Lynn Savage, firstname.lastname@example.org
ATHENS, Ga. – In the battle against the pathogens that lurk
on the carcasses of the animals we eat, sometimes the most difficult task is identifying
which tiny enemy you are fighting. Scientists at the US Department of Agriculture’s
Agricultural Research Service have developed a technique that allows them to identify
and isolate one major bacterial foe, Campylobacter, within 24 hours. The novel approach
uses hyperspectral imaging to distinguish Campylobacter targets from similar but
Shaped like puffy spiral staircases, members of the Campylobacter
family are a major cause of food-borne illness. They typically flourish in the guts
and waste of chickens, sheep, cattle and other animals, but can find themselves
in the bellies of unsuspecting people if the animals’ carcasses aren’t
processed and cooked appropriately. With millions of animals processed each year
for human consumption, the USDA and other regulatory bodies, as well as food producers
themselves, need a fast and accurate method for detecting Campylobacter.
Investigators at the USDA’s Agricultural Research Service are
using hyperspectral imaging to identify and isolate Campylobacter pathogens more
rapidly than standard plating techniques can. Courtesy of Seung-Chul Yoon.
The standard screening method for food-borne pathogens is to swab
the animal, add the collected residue to a petri dish prepared in a growth medium
such as agar, and then incubate the sample for up to 48 hours. Once bacterial colonies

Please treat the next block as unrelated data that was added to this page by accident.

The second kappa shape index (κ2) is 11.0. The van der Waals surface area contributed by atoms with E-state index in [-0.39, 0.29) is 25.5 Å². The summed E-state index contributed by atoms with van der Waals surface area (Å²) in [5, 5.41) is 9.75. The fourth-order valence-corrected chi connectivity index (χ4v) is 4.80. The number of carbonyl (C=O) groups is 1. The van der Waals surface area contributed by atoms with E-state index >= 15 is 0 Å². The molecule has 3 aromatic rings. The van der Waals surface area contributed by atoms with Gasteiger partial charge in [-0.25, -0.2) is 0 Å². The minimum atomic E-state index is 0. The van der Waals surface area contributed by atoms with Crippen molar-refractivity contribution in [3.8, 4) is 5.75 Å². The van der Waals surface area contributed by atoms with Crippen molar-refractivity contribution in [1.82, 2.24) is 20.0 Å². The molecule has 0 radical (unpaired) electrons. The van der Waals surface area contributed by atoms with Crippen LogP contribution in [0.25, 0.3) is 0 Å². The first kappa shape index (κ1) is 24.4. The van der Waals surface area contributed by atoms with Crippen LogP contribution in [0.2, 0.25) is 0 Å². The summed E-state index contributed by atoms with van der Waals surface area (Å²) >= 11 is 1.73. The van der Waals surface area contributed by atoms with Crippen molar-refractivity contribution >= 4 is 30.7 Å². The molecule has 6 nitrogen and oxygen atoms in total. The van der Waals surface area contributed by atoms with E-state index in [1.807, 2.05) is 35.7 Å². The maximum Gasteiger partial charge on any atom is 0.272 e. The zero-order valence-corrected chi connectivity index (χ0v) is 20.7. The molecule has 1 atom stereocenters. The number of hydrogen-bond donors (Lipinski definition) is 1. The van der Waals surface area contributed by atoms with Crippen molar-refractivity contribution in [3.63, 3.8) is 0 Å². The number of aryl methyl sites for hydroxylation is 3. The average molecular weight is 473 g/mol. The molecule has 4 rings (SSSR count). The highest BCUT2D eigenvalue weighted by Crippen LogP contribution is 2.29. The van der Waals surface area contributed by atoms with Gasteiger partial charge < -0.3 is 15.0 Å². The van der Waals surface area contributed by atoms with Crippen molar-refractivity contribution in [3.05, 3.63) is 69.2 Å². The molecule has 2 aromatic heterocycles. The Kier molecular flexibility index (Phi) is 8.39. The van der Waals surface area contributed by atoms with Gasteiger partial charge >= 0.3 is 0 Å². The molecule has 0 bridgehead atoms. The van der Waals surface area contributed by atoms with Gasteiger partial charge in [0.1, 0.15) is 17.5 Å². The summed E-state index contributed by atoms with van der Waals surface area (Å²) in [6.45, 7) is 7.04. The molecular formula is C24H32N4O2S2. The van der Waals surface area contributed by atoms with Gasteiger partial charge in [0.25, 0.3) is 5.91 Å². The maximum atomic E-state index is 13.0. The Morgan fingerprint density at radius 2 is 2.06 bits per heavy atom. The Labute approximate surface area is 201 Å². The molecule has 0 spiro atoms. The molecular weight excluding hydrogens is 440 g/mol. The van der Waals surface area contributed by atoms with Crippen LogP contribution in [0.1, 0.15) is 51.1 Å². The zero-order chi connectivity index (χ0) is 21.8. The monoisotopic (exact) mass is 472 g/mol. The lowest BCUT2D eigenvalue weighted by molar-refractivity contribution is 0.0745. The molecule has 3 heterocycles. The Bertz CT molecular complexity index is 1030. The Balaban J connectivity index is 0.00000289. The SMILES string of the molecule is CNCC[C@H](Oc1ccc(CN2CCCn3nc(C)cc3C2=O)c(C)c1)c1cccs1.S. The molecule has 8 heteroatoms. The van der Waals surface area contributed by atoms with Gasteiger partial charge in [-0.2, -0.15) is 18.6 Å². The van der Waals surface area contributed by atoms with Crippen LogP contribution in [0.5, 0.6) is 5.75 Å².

have been established, someone must visually ascertain whether the result is Campylobacter
or something that looks like it. This adds time to the screening process.
At the Agricultural Research Service, Seung-Chul Yoon and his
colleagues have been working on hyperspectral imaging methods since the 1990s. Their
latest technique captures spectral information across a wide swath of wavelengths
for every pixel on an imaging array aimed at a target. In Yoon’s lab, the
target was petri dishes loaded with pure samples of Campylobacter along with other
microorganisms typically found on poultry carcasses.
The group’s hypothesis was that Campylobacter and various
other bacteria have just enough chemical differences that could be picked out by
reading their spectral signatures.
The researchers used a hyperspectral imaging system made by the
Institute for Technology Development at the John C. Stennis Space Center in Mississippi.
The CCD-based system features a diffraction grating spectrograph manufactured by
Specim Spectral Imaging Ltd. of Oulu, Finland. The group used a pair of 50-W tungsten
halogen lamps to light the samples, acquiring line scans of each sample; the diffraction
grating enabled them to acquire 256 spectra in the range of 400 to 900 nm –
at each of 640 pixels.
They found that the optimum wavelength to differentiate Campylobacter
from unrelated species was 503 nm when the bacteria were grown in blood agar and
501 nm when they were grown in Campy-Cefex agar. The technique worked with up to
99 percent accuracy, even when cultures were incubated for only 24 hours. They reported
their efforts in the journal Sensing and Instrumentation for Food Quality and Safety
in March 2010.
According to Yoon, whereas scanning in the 400- to 900-nm range
was enough to identify Campylobacter from among other bacteria, it could not differentiate
one subspecies of Campylobacter from another.
The next steps the group will take are designed to increase the
level of difficulty to approach real-world conditions.
“Our main efforts will be to establish a hyperspectral imaging
technique [that is] reliably sensitive and specific for mixed cultures and carcass
rinses with the 24-hour time window,” Yoon said. He added that the technique
also might be used to screen such pathogens as salmonella and Escherichia coli.